Taking a break from practicing can be a healthy thing to do for many reasons, but getting back into great shape can sometimes be discouraging and painful. When we someday emerge from this quarantined lifestyle and make our way back to the stage as musicians, I’m sure many of us will be faced with the question of how to get our musical and instrumental skills polished quickly and effectively. It usually takes me at least two weeks to recover from a break in practicing and I’ve found that breaking up my practicing into fundamental components helps me quicken the process.
My embouchure muscles atrophy faster than everything else because playing the clarinet involves a bizarre set of muscles not used in your everyday life. Thus, I begin there. I use the “Wind-o” (https://www.thewind-o.com/), a device to strengthen the corners of my embouchure and work on breath support at the same time. This device activates the correct embouchure muscles and discourages me from biting.
Then I do some breathing exercises with a breath builder. The breath builder similarly helps activate the muscles I should be using when I breathe properly and it encourages me to use my air support. Following with a long tone exercise, either stepwise or intervallic, really works those tiny muscles and allows me to start listening for a beautiful tone again. These long tones should be done at a fairly full dynamic at first to ensure proper air support and resonance.
After my embouchure and air support I focus on my fingers. I use technical exercises that I rotate from day-to-day including the Baermann Book 3 scales and arpeggios, Klose, and Paul Jeanjean’s Vade-Mecum studies. I like to use familiar studies and I go slowly enough to focus on my hand position, finger movement, and relaxation.
The next fundamental I tackle is articulation, for which I developed a series of exercises that take forever but really help me focus on the fundamental movement of the tongue. I must minimize the effort involved in stopping the reed, the distance the tongue travels from the reed, and relearn that rapid articulation needs a combination of air support and relaxation. The body wants to be tense when you play fast, so I must train my body to do the opposite. I start with an exercise where all I’m doing is touching the reed, speeding it up and slowing it down, but always with a sense of relaxation. Then I move into patterns where I’m changing notes.
After fingers and articulation, I move on to ear-training. Re-acclimating my ear to the pitch center of 440 or 441 can be humbling and frustrating, but it is essential for playing in the orchestra. If I don’t check in with a tuner on a regular basis, I begin hearing “clarinet pitch” (where the notes feel good on the clarinet, but are not necessarily in tune). I use a drone, or tuner application, or play along with Smartmusic, a web-based application with a library of piano accompaniments. Intonation problems can often be a sign of a technical issue, which is another reason to check the tuner. If you’re playing sharp on the clarinet it’s usually because you’ve started to bite. If you find yourself flat, that can be a voicing issue where you’re not spinning your air properly. Using a tuner while doing articulation exercises can be a diagnostic tool for the tongue. If your pitch drops when you start to articulate, for example, it’s often because the back of your tongue is dropping during the articulation movement.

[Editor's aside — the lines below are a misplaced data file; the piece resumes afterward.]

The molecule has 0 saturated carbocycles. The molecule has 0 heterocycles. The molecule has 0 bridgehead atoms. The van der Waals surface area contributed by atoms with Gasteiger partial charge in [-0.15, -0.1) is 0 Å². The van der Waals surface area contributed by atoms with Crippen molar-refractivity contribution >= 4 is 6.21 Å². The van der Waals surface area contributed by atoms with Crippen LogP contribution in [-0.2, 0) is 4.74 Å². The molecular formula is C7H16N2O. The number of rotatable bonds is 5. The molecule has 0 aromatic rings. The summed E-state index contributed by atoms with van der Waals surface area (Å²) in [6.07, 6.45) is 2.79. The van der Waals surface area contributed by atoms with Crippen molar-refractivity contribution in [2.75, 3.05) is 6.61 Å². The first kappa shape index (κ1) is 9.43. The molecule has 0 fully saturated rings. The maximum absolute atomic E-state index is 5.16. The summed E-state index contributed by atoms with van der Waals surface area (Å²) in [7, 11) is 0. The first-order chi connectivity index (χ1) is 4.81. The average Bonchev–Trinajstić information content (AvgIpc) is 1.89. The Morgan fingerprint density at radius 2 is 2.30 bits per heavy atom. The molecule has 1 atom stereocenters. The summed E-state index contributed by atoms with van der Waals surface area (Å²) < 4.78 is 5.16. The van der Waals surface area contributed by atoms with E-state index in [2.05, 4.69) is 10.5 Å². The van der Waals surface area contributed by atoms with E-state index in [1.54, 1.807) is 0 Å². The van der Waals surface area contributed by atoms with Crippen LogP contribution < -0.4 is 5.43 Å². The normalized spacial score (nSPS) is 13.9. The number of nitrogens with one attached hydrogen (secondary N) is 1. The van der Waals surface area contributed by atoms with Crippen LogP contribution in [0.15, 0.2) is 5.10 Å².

One of the most difficult parts of getting back into shape is that I have no frame of reference for which reeds are good and which ones are bad. I typically will rotate through my reed case as I do my warm up exercises, and I will naturally gravitate to one or two reeds that will feel the best and will be used for my remaining practice time that day. Every Day, each reed changes a bit, so I don’t throw anything away until I’ve played it several days in a row with no luck and I am unable to make any adjustments to improve it. However, after a lapse in playing, everything either feels just “hard” or “soft”. If I’m not thinking about it, I tend to play on reeds that sound good in a small room but lack response. I have to really force myself to push the reeds to see what they can do (extreme registers and dynamics, variety of articulations, clear and ON TIME attacks, etc). Demanding more from the reeds (after ensuring my embouchure and air are correct) helps me weed out the real “junk” more easily.
Take it slow.
For me, it’s important to return to practicing relatively slowly. I take breaks every 30 minutes or so and once my fundamental practice is over, I like to spend some time playing simple melodies from the Rose Studies or from the Folk Songs for Solo Singers (Volume 2), which is available on smartmusic.com. People in my house like hearing the pretty melodies, and it keeps me honest with my sound and my pitch.
No matter what you do to get back in shape, be patient and kind with yourself, focus on good fundamentals, and don’t do too much too soon. Work for relaxation and ease, and always end every practice session making music!
Happy practicing, and see you on the stage soon!